But confusion continued in public debates. Are the population figures hypothetical situations, plausible possibilities, best- versus worst-case scenarios, planning parameters or population targets? And what do all these terms mean?
Releasing the White Paper prior to the Land Use Plan resulted in a negative outcome. For the public and even Members of Parliament debating the White Paper, the unexpected population projection numbers evoked more than a negative reaction. The numbers activated what behavioural scientists call a prevention focus.
In prevention focus, one's thoughts and feelings are focused on preventing adverse consequences, such as those that easily come to mind when thinking of a large and rapid population growth.
The public attention was fixated on the negative outcomes of population growth. No attention was given to the ideas and opportunities for a good quality of life from optimal land use.
A strategic approach would have, prior to releasing a Population White Paper, presented a draft general development plan for public discussion on land use and liveability.
The plan would focus on ways to ensure a good quality of life in high-density living. This would allow various ideas on land use to receive a fair hearing in terms of constraints, opportunities, innovations and implications.
At the same time, the country's demographic challenges, including issues of local-foreigner relations, could have been raised and honestly discussed at the then ongoing National Conversation.
The Population White Paper would be formulated and refined based on inputs from the public discussions on land use and demographic challenges. The release of the White Paper would occur after the National Conversation exercise, rightly so as an outcome of discussions among Singaporeans.
Such a strategic approach would be respectful of the National Conversation exercise, which was to discuss the kind of society that Singaporeans want and reflect on shared core values such as meritocracy, respect for diversity, and social harmony.
It would also be aligned with citizen-centricity in population priorities. This is the idea that Singaporeans' interests, including their concerns and aspirations, should be the driver of population policy, and not the population numbers.
IN ADDITION to public communication, policy content can be improved. For example, more attention should be given to the quality of the foreigner inflow, not just the quantity. And too much attention may have been given to the old-age support ratio.
It is important to treat ageing as an asset and not just a liability, with seniors able and willing to contribute economically and socially well beyond the arbitrary cut-off age of 65 years old that represents dependency.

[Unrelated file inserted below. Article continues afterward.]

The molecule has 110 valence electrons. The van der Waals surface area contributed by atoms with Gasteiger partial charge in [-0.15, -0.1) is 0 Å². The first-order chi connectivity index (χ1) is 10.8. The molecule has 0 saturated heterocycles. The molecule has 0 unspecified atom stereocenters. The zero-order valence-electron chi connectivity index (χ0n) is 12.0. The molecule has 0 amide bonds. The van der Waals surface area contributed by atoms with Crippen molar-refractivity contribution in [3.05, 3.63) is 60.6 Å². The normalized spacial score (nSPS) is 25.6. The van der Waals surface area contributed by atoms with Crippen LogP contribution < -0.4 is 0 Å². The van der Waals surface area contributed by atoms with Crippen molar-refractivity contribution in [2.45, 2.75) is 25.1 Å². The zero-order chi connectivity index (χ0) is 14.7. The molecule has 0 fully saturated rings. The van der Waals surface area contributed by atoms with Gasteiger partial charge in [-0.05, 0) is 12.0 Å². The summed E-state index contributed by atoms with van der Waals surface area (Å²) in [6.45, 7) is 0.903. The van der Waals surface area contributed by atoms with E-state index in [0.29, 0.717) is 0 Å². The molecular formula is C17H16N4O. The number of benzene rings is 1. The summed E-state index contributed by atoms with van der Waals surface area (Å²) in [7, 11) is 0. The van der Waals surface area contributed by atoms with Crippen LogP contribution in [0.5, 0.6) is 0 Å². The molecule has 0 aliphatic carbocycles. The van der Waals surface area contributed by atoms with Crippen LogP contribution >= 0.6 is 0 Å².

Individuals need to adapt to the environment as they age. But jobs, organisations, urban planning and policies also need to adapt to seniors and the changing population profile. When there is two-way adaptation to changes, ageing can paradoxically increase economic capital and social capital.
So, ageing is part of demographic challenges, but also part of demographic opportunities. The term "ageing problem" should be replaced by the term "ageing issues".
Moving forward, major changes to population policies will have wide-ranging effects on people and society. Which is why the review of the Population White Paper needs to be honest and genuine, taken seriously, and proceed constructively.
This applies to all parties - politicians, academics, public intellectuals, civil society activists, and anyone advocating a position. No one party has a monopoly on wisdom. And in the light of clear contrary evidence, one should have the intellectual honesty and political courage to revise his position.
Singapore's population policies are not inherently flawed. Many economic and social fundamentals in population matters have been taken care of. But policies can certainly be improved to yield more good.
If a whole-of-society approach is adopted, Singaporeans can be confident that population challenges can be tackled. They will have hope that their goals and aspirations can be achieved, and be optimistic that the future will be better. Resilience develops when they recover from adversity and adapt to changes. This positivity mindset among Singaporeans will build psychological capital in Singapore.
When the Population White Paper is reviewed, the debate should not be deja vu for Singaporeans. It must not be driven by political correctness or populist concerns. Everyone gains from paying attention to policy content, public communication and psychological capital.
The writer is director of the Behavioural Sciences Institute, Lee Kuan Yew Fellow and Professor of Psychology at the Singapore Management University.